***Sure, Greg, I will pass your e-mail on to Maggie. And hope you can go
visit the old country some day. You'll surely love the experience! - Paul
---Hi Paul, I receive your TARG newsletter and have a question. One of my
Vikartovskys returned to Spisska Nova Ves from the US around 1910
and had a large family. I've written lots of letters to the Vikartovskys
there but can't get anyone to respond. I don't want to bother them; all I'd like
is the old dates, and to find out about a first wife who married my great-
grandfather. Do you have any suggestions? - Thanks, Christie Fox
***Hi Christie, I strongly believe that if you want to build patience as a
virtue, then you should get involved in genealogy. And if you want your genealogy
done for free, run for public office! As far as writing to and hearing back
from relatives in the "old country" (archives, parish priests, and
government offices, too), this is truly where patience is built. Keep in
mind that most Slovaks speak German, Czech, Polish, Hungarian or Russian as a 2nd language -- not English. They've really only just started teaching English widely there in the last decade. What would you do if you got a letter written in a language you and almost no one you knew spoke? You would ask around and find out who might be able to translate it. Maybe the person you located was a friend of an acquaintance you knew who lived in another town. If you gave the letter to your acquaintance to take to his friend the next time they saw each other, it may be sometime indeed before you saw a translation. Once you got a translation, you would have to read it, find the information they were requesting, write a reply and then send your reply back through the process again to get a translation the sender could read. Without money or family ties involved, there would be less motivation, and this might take a very long time. Couple this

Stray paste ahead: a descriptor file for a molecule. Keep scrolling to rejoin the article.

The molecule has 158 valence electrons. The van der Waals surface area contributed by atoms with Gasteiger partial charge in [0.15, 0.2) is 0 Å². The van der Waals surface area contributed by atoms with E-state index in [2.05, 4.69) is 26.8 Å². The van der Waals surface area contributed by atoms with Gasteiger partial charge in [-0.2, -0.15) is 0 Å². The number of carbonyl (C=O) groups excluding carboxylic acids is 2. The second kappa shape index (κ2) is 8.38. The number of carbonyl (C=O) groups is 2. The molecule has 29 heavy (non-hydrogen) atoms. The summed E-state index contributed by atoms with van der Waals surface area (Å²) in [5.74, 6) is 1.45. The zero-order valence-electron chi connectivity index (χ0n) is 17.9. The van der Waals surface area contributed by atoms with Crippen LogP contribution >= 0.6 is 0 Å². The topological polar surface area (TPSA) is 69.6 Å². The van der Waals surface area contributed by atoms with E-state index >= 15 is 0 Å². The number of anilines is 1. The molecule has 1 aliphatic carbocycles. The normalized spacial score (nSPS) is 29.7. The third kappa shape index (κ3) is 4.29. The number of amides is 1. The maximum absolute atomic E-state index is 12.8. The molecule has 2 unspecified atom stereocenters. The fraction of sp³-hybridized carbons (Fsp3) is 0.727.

with the fact that mail from the States to Slovakia and from Slovakia
to the States takes about a month. Just know that a reply might take a
while. Six months turn around is quick. A year is more normal.
When writing, here are some suggestions: 1) Write very short, simple, notes that are easy for a novice with a Slovak-English dictionary to translate. 2) Better still, get your note translated into Slovak before you send it. 3) Whatever you do, ask just a few questions. 4) Do as much homework and research as you can here and save the tougher questions for your note. 5) There are lots of scams -- make sure you identify yourself and give them some information to help prove you are
on the level. 6) Make sure you are writing to the right persons with the
right surname in the right village. 7) Offer to wire money or send a
check when you receive their reply to help with any costs they incurred.
8) Say "please" and "thank you". They don't have to respond -- be nice and
maybe they will want to return the favor. 9) Give them the option of
replying back that they don't know anything -- but here's the address of
someone who might be able to help. 10) Compare notes with others
researching in the same area to see what they might suggest. 11) Try and
see if you can find a college student from the area who is online and speaks
English. There are more and more of them now! 12) Don't give up! - Paul

The discussion about bettering the odds for replies from long-lost
relatives got me to thinking. I was thinking about how nice it would be if
we could just send an SASE (self-addressed stamped envelope) to potential
relatives in Slovakia and Poland -- like we can do here in the States when
we are looking for a reply from an unknown agency or stranger. The only problem
is we can't buy Slovakian and Polish stamps at our local post office!
So I've been working on getting stamps for TARG members to be able to do
that. Much to my delight I heard from Susan Findlay who is leaving for a
July trip to southern Poland. She has kindly offered to bring back for TARG
members as many Polish stamps as we want. (I'm still looking for a Slovakian
volunteer! Any takers?)
So all of you researching in Poland, if you would like to get sufficient
airmail postage for cards and letters to be sent back, here's your golden
opportunity! Envelope postage (suitable for a reply of two written pages in
length) will be available at three for $3. Postcard postage will be available
at six for $4. If you want a mix, postage for four letters and seven cards
for $8 (best deal) is available. These prices include the exchange into
Polish currency and all shipping & handling back to you once the stamps